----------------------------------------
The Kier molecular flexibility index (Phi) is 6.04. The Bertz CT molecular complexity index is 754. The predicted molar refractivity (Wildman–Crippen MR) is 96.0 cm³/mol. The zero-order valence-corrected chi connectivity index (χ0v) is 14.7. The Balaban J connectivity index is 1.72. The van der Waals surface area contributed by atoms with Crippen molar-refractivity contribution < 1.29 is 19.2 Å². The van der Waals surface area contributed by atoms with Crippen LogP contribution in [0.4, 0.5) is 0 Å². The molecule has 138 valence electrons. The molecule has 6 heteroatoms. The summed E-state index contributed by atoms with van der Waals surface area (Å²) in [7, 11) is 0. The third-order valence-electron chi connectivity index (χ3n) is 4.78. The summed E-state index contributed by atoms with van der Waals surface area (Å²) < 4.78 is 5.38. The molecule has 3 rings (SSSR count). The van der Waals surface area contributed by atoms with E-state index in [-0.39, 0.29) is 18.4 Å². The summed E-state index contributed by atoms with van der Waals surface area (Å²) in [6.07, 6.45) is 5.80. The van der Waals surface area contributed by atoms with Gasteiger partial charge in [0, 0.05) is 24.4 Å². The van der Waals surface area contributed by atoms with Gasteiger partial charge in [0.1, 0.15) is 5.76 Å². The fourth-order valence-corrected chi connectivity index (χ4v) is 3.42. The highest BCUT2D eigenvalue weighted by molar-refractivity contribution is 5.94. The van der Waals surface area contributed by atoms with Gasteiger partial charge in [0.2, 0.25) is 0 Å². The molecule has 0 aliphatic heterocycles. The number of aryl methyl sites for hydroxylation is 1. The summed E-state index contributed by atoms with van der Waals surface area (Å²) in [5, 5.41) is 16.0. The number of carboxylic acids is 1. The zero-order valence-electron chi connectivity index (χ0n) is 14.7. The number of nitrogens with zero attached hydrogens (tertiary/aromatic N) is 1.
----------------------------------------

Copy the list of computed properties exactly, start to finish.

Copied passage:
The Kier molecular flexibility index (Phi) is 6.04. The Bertz CT molecular complexity index is 754. The predicted molar refractivity (Wildman–Crippen MR) is 96.0 cm³/mol. The zero-order valence-corrected chi connectivity index (χ0v) is 14.7. The Balaban J connectivity index is 1.72. The van der Waals surface area contributed by atoms with Crippen molar-refractivity contribution < 1.29 is 19.2 Å². The van der Waals surface area contributed by atoms with Crippen LogP contribution in [0.4, 0.5) is 0 Å². The molecule has 138 valence electrons. The molecule has 6 heteroatoms. The summed E-state index contributed by atoms with van der Waals surface area (Å²) in [7, 11) is 0. The third-order valence-electron chi connectivity index (χ3n) is 4.78. The summed E-state index contributed by atoms with van der Waals surface area (Å²) < 4.78 is 5.38. The molecule has 3 rings (SSSR count). The van der Waals surface area contributed by atoms with E-state index in [-0.39, 0.29) is 18.4 Å². The summed E-state index contributed by atoms with van der Waals surface area (Å²) in [6.07, 6.45) is 5.80. The van der Waals surface area contributed by atoms with Gasteiger partial charge in [0, 0.05) is 24.4 Å². The van der Waals surface area contributed by atoms with Gasteiger partial charge in [0.1, 0.15) is 5.76 Å². The fourth-order valence-corrected chi connectivity index (χ4v) is 3.42. The highest BCUT2D eigenvalue weighted by molar-refractivity contribution is 5.94. The van der Waals surface area contributed by atoms with Gasteiger partial charge in [0.2, 0.25) is 0 Å². The molecule has 0 aliphatic heterocycles. The number of aryl methyl sites for hydroxylation is 1. The summed E-state index contributed by atoms with van der Waals surface area (Å²) in [5, 5.41) is 16.0. The number of carboxylic acids is 1. The zero-order valence-electron chi connectivity index (χ0n) is 14.7. The number of nitrogens with zero attached hydrogens (tertiary/aromatic N) is 1.